Another wrote, “I have loved watching musical friendships form during Patriot Violins.  Claire has a great way of guiding positive interaction among the students.  She assigns projects that not only grow the kids musically but also provide purposeful interaction with others in the group.  Their project meetings outside of class often turn to other shared interests once the work is done and lasts for hours.  Great group for teens!” 



For the very last session of the year, we received permission to hold our class in-person at the Academy, masked and distanced. We played duets together, and each student had four minutes to share what had been the most meaningful to them throughout the year. As a group, we then affirmed each other – going around the room and sharing what we admired about each student, what inspired us, and how we’d seen them grow. There were several damp eyes in the room (my own included!) as students shared how much they loved each other’s sound, how much they enjoyed being around each other, and how much they meant to each other. These affirmations were a powerful experience for them and, I hope, gave them a boost as we continue into the next phase of pandemic music-making.



What will Patriot Violins look like for the 2021-2022 school year? That’s still being decided, but the core values that held us together through the pandemic will remain the same: commitment to high-level music-making, a willingness to self-reflect and share about personal growth, and dedication to sharing music within our community and outside of it.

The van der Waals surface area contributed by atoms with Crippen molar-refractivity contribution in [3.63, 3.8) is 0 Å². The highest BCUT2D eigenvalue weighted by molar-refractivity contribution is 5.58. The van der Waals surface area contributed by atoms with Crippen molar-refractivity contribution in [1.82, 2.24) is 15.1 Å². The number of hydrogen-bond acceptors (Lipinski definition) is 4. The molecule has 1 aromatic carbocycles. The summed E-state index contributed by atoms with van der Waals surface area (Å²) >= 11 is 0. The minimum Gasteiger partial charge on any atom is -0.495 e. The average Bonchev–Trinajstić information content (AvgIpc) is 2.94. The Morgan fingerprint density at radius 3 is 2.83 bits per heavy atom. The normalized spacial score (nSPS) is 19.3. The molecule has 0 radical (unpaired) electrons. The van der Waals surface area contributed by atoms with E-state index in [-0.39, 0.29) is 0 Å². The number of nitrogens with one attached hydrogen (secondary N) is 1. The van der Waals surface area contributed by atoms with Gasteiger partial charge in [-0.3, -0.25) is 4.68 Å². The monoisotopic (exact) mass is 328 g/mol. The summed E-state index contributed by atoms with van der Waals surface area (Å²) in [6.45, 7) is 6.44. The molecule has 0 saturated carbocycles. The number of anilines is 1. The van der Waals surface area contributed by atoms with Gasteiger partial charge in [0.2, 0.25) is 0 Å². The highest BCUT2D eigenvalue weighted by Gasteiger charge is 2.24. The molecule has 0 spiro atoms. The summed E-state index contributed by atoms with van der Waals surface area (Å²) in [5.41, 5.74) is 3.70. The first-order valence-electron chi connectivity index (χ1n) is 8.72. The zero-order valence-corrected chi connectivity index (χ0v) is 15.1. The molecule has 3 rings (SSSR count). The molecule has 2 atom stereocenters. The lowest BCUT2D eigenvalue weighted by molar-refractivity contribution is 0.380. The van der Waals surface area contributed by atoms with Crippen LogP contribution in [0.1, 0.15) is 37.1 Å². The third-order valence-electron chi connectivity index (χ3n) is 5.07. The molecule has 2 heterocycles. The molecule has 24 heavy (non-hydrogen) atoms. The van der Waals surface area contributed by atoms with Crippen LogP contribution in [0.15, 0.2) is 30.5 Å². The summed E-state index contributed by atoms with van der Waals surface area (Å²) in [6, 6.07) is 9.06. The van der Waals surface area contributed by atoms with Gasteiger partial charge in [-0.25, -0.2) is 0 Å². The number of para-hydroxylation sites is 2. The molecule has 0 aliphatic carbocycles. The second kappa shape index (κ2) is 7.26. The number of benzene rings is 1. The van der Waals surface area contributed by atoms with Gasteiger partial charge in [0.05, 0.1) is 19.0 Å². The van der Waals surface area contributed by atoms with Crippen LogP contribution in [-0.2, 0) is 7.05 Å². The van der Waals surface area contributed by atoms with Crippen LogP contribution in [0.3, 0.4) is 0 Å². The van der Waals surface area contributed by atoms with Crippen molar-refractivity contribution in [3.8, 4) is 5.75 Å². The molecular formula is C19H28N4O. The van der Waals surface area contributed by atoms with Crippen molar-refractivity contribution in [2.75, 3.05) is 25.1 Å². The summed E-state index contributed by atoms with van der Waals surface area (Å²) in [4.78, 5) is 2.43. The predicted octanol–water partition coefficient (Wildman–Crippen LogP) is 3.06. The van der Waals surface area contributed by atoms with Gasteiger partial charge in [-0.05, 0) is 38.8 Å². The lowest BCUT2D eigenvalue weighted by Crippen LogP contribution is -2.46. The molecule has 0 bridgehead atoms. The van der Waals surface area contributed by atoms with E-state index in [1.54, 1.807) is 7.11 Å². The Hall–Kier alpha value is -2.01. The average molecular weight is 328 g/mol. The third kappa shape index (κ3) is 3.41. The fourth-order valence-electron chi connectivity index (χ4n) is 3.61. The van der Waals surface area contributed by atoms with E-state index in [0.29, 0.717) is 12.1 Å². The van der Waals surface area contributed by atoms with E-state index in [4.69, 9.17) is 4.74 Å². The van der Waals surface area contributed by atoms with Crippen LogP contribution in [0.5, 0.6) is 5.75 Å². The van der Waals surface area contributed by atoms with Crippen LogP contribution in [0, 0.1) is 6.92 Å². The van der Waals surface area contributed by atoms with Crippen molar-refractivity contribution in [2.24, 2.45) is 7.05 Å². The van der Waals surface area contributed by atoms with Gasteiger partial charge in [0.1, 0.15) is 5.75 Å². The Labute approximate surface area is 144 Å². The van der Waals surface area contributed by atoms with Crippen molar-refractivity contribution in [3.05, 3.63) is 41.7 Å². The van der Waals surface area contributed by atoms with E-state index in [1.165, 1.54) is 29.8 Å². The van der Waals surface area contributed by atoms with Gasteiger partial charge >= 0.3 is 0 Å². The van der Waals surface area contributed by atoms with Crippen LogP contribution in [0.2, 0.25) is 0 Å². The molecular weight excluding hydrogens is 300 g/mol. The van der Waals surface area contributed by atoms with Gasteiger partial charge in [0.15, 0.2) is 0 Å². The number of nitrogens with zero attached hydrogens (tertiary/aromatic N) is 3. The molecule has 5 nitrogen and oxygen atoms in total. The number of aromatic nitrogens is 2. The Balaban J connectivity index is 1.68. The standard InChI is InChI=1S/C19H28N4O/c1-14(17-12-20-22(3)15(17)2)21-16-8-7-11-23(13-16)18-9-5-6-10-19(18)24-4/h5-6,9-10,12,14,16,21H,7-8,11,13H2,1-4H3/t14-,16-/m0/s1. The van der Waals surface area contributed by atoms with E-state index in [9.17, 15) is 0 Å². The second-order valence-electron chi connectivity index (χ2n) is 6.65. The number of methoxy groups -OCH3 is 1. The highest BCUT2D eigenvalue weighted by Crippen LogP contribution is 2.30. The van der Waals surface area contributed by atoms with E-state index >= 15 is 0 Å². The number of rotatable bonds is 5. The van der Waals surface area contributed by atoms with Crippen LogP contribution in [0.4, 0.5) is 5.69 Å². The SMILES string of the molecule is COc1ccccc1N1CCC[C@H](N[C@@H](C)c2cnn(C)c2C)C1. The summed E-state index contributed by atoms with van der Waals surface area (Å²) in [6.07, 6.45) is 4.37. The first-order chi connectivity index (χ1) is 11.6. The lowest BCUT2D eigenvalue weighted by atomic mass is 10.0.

Audition information for the 2021-2022 Patriot Violins will be released in mid to late July and auditions will be due by August 16. 


Voice Alumna Named Miss Black USA Talented Teen

Ambitious. Talented. Cheerful. These are just a few words to describe Alexandria Hunter, named Miss Black USA Talented Teen 2021. Hunter works hard through authenticity, which leads her on a path to unapologetically chase her dream of empowering young girls.

An all-star student with active involvement in choir, theater, cheerleading, student government, and national honor societies, Hunter traced her love for music to writing music and starting voice lessons at age six.

“I fell in love with singing and continued,” said Hunter. After discovering that she could pursue classical singing as a career in 10th grade, Hunter began working at full speed to become an influential opera singer uplifting others’ spirits through music.

“When I had that revelation, I never stopped, and I have been working toward being a professional opera singer and performer ever since,” Hunter said.

Hunter received classical vocal training at the Brevard Music Center Summer Institute and opera training with Academy Voice Teaching Artist James Myers throughout her high school career. With total effort and dedication in her vocal training, Hunter captured lead roles in her high school theater productions and was selected for All-County, All-District, and All-Virginia Choir. In summer 2020, Hunter made her first international opera performance through the AAMS International Summer Music Institute in Tampere, Finland.

Hunter didn’t stop grasping her dream after becoming a vocal performance student at James Madison University. She continued pushing herself to be the best of the best and tested her strengths through the Miss Black USA Talented Teen competition.

“Watching all of these talented young women who looked like me left a lasting impression on me,” said Hunter, who first participated in a pageant program when she was eight. “I made it a goal of mine to compete as a teen when I was old enough.”